Palm, coffee best bets for 2013 - grains the worst

Palm oil and coffee represent the best bets in agriculture for 2013, with corn and wheat among the worst, Rabobank said, saying that this year's decline in soft commodities shows the path that grains will take.

The bank, opening the round of broker forecasts for price next year, said that grain and oilseed prices could enjoy a strong start to 2013, "as a supply squeeze builds pressure and prices are forced higher to ration demand.

Rates of consumption are "running too fast, given the sub-optimal crops" in both the US and South America.

"Higher prices early in the new year are important to encourage record plantings of row crops in the US during 2013," Rabobank, a major agricultural lender, said.

'Key bearish influence'

However, these high sowings will result in a "small global surplus" resulting in, for Chicago wheat, prices falling back from levels above $9 a bushel in the first quarter of 2012 to average $7.00 a bushel in the last.

Paris wheat will fall from E290 a tonne close to E200 a tonne.

World wheat inventories will be replenished by US sowings expected to reach a five-year high of 43.4m acres the grain is substituted for cotton, which has offered poor returns, in the southern Plains, "particularly in Texas".

Output in the Black Sea will rebound nearly 24m tonnes to 88m tonnes, boosted by a recovery in harvested area, assuming no repeat of the drought, the damage from which farm operator Trigon Agri highlighted on Wednesday.

"The expansion in Russian wheat production will be a key bearish influence in the grains complex, with harvested area expected to rise to 3m hectares to 25, hectares, the largest since 2009-10."

'Key bullish factor'

Corn will retreat in 2013 from a first-quarter high of nearly $8 a bushel to $6.00 a bushel by the October-to-December period, sapped by record South American harvests, with Argentina and Brazilian output pegged at a combined 97.3m tonnes, and a further rise in US seedings.

US corn area will rise 700,000 acres to a 77-year high of 97.6m acres, largely thanks to raised sowings in the northern Plains, with Midwest growers reluctant to boost further corn-on corn sowings, following successive seasons of yield disappointment.

The extra corn area will come in part at the expense of soybeans, for which US seedings will drop by 400,000 acres to 76.8m acres – one reason for Rabobank's less downbeat view on prices of the oilseed, seen falling from a first-quarter average of $14.75 a bushel to a last-quarter $13.00 a bushel.

China's "seemingly inelastic" demand for soybeans will also be a "key bullish factor" for prices, as the country's "structural shift towards increased soybean imports persists".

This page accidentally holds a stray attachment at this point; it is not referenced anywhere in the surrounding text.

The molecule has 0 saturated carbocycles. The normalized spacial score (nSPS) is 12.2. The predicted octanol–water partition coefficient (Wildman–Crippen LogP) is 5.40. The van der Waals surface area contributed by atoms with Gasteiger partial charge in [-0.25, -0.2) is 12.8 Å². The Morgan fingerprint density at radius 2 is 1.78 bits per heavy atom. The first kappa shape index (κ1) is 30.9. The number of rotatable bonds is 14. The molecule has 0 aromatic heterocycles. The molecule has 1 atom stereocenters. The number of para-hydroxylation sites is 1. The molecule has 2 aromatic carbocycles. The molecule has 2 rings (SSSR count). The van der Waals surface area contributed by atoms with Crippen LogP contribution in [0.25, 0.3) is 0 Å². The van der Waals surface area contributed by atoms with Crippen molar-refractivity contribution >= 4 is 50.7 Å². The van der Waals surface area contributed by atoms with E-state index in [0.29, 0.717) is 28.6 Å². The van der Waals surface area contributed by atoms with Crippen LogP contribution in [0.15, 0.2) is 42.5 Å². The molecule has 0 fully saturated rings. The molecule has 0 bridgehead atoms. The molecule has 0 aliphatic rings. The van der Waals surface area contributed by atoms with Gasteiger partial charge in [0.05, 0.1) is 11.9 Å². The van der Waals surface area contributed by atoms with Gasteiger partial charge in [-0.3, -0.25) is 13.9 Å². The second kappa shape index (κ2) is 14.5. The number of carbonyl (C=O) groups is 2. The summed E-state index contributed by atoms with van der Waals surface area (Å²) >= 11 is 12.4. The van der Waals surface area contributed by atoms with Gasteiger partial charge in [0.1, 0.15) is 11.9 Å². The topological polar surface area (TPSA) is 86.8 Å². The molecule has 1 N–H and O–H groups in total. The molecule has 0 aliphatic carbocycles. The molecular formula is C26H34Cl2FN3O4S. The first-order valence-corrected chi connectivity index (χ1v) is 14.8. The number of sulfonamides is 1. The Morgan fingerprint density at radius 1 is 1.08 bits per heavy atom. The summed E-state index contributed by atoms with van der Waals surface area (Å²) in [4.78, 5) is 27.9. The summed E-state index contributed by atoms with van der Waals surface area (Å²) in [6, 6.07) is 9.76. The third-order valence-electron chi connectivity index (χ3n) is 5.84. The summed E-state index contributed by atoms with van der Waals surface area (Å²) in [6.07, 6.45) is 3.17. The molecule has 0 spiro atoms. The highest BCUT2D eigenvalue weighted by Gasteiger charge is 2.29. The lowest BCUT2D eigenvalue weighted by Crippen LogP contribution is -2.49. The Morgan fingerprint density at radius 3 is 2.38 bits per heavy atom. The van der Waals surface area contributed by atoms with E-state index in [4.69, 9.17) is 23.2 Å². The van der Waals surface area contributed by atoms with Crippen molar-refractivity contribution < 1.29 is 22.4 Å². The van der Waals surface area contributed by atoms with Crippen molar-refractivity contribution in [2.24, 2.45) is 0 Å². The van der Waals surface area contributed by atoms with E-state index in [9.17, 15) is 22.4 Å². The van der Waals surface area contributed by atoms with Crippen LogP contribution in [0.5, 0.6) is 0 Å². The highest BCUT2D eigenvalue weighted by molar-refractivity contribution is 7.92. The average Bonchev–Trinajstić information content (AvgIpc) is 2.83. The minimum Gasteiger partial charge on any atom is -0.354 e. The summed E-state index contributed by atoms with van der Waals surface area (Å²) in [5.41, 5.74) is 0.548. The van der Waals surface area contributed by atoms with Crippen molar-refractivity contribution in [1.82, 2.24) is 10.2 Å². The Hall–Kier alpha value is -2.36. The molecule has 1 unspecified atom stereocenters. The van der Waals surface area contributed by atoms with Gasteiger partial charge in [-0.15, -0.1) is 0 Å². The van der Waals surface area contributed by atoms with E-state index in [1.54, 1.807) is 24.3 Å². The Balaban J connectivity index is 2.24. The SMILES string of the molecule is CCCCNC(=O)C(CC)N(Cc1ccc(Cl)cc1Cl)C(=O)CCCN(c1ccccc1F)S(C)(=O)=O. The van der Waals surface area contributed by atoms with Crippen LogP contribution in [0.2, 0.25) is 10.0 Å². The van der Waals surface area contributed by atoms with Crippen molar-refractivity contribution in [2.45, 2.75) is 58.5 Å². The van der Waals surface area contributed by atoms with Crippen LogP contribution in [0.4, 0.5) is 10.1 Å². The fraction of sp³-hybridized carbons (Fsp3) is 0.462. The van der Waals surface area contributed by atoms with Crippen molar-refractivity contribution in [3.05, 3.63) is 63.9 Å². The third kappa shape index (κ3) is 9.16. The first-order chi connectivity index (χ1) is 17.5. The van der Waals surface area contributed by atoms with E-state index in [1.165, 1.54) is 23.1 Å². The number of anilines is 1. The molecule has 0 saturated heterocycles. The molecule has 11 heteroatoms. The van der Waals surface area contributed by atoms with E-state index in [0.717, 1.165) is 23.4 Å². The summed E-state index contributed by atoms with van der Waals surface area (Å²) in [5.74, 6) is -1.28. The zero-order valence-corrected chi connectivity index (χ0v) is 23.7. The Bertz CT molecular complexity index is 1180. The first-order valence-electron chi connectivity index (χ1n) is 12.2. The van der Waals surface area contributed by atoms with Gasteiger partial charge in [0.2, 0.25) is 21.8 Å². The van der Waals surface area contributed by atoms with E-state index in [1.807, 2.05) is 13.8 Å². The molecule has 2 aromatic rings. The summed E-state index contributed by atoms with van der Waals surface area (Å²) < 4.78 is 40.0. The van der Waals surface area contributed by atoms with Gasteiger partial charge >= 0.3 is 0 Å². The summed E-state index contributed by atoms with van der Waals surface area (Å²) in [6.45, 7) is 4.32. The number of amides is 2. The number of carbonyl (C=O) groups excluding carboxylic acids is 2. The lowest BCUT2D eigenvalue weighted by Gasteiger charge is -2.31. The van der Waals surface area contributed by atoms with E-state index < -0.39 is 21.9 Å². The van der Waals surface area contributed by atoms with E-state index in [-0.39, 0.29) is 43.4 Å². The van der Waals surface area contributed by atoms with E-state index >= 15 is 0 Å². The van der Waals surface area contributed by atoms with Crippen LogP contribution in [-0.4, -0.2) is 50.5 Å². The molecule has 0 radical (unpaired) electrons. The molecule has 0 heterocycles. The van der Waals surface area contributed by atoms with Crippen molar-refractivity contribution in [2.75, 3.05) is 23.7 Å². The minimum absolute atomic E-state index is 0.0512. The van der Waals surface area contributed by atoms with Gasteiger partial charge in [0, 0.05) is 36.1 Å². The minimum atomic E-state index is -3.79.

"We expect China's demand will remain strong, rising to nearly 30% of global soybean consumption, up from only 15% 10 years ago," Rabobank said.

Back to the future

The path for grains and soybeans of a strong start to 2013 followed by a weaker finish will echo that which many soft commodities have followed this year.

"Increased supply resulted in strong downward corrections, as coffee cotton and sugar were the worst performers of liquid agricultural commodities in 2012," the bank said.

"The softs have already moved through the cycle we expected for the grain and oilseed sectors in 2013."

'Positive outlook'

However, arabica coffee, trading at 143 cents a pound on a front-contract basis on Wednesday, will recover to average 170 cents a pound in the first quarter of 2013, and still see some upside later in the year, Rabobank said.

The forecast reflected expectations of the world market returning to a production deficit next year, an "off" season in Brazil's cycle of alternate higher and lower yielding years.

Pressure on production will be heightened by weak prices which will, in a range of countries, "reduce incentives to use inputs, and thus moderate yield potential in the short-term".

On demand, arabica will do better at holding its own against robusta, after shifts of 3m-5m bags to the rival beans in 2010 and 2011, encouraged by price differentials.

"We anticipate arabica prices will hit a bottom in 2012, with a positive outlook in 2013 based on new-season fundamentals and increased buying."

Palm squeezed

Rabobank rated Kuala Lumpur palm oil its most bullish bet on a 12-month horizon, foreseeing a return to 3,000 ringgit a tonne from a close on Wednesday of 2,394 ringgit a tonne.

Prices will rise "as stocks are drawn down from record-high levels", with the "bearish sentiment which has persisted… likely to wane as production slows seasonally in early 2013".

Demand, meanwhile, will be whetted by a small increase in Indian imports, of some 2% in 2012-13, "to meet growing food demand", while Chinese purchases "may approach record levels".

Declining availability of oilseeds in China, exacerbated by poor prospects for imports of Canada's disappointing rapeseed crop besides the well-documented hiccups to world soybean supplies, "is likely to continue to drive import demand for palm oil in 2012-13".

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